The Biggest Procurement Challenges Faced By The Private Sector
Delivered June 12, 2020. Contributor: Jose A.
To perform a preliminary analysis of the biggest problems/challenges procurement in the private sector is facing according to Spend Matters, and procurement-related associations and publications.
Below, there is a preliminary list of 6 problems/challenges procurement have to face according to an official procurement source:
Risk is a major concern for procurement, with a primary focus on suppliers’ financial status, health and safety, and industry practices. Approaches should be taken into account tier-two suppliers, ensuring obligations reach subcontractors.
For example, allegations of child labor in the overseas supply chain in certain retail brands, or slavery both at home and abroad can disrupt brand and public image and impact profitability. Some policies address this but yet some compliance issues remain.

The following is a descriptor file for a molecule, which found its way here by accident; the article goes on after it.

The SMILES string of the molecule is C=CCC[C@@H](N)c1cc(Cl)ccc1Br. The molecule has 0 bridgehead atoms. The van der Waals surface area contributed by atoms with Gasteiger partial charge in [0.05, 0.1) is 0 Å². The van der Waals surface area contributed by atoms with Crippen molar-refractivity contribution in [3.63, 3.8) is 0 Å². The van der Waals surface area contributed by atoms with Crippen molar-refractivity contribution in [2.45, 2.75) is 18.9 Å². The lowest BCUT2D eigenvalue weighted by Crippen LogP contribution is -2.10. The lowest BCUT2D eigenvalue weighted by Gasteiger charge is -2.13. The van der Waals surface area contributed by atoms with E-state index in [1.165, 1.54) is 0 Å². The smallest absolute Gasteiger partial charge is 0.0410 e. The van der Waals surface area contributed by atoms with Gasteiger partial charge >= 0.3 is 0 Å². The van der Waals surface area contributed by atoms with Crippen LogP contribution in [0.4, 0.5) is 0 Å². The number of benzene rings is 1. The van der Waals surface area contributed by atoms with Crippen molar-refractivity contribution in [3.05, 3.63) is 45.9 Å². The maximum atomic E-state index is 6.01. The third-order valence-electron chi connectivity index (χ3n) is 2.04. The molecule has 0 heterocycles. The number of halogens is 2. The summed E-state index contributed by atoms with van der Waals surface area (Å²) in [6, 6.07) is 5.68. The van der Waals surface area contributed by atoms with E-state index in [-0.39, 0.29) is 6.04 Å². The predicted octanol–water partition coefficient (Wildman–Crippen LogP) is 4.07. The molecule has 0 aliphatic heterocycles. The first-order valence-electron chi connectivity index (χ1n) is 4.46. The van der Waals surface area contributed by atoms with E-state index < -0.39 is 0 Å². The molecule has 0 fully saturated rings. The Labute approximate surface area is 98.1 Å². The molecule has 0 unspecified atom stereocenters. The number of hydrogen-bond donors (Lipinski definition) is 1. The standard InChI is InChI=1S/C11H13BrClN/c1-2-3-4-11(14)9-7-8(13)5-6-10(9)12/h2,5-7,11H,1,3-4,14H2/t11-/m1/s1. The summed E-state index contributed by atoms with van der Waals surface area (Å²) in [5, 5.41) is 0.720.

Corporate Social Responsibility (CSR)
The level of auditing required to guarantee that practice is sustainable is labor-intensive and time-consuming. Though organizations are writing CSRs, the challenge is acceptance and practical application in the supply chain.
Becoming a Customer of Choice
Supplier innovation may become a customer of choice. The most successful approach is to agree on payment terms, and listening and responding to suppliers’ ideas.
Centers of Excellence (CoE)
Centralized organizations supporting the procurement function are rising but a complete software package might be needed for centralizing and registering CoE’s activities.
Prioritizing stakeholders and their requirements is fundamental. Some tools are used to track the relationship-building activities. Using the right terminology can gain credibility and demonstrate knowledge. Aligning the procurement activity to the stakeholder’s objectives can be more valuable and productive.
During our analysis, we found out that there is no such agreement in terms of common challenges/problems among the different sources analyzed. Hence, we rely on the information provided by the official publications of the Chartered Institute of Procurement & Supply (CIPS).
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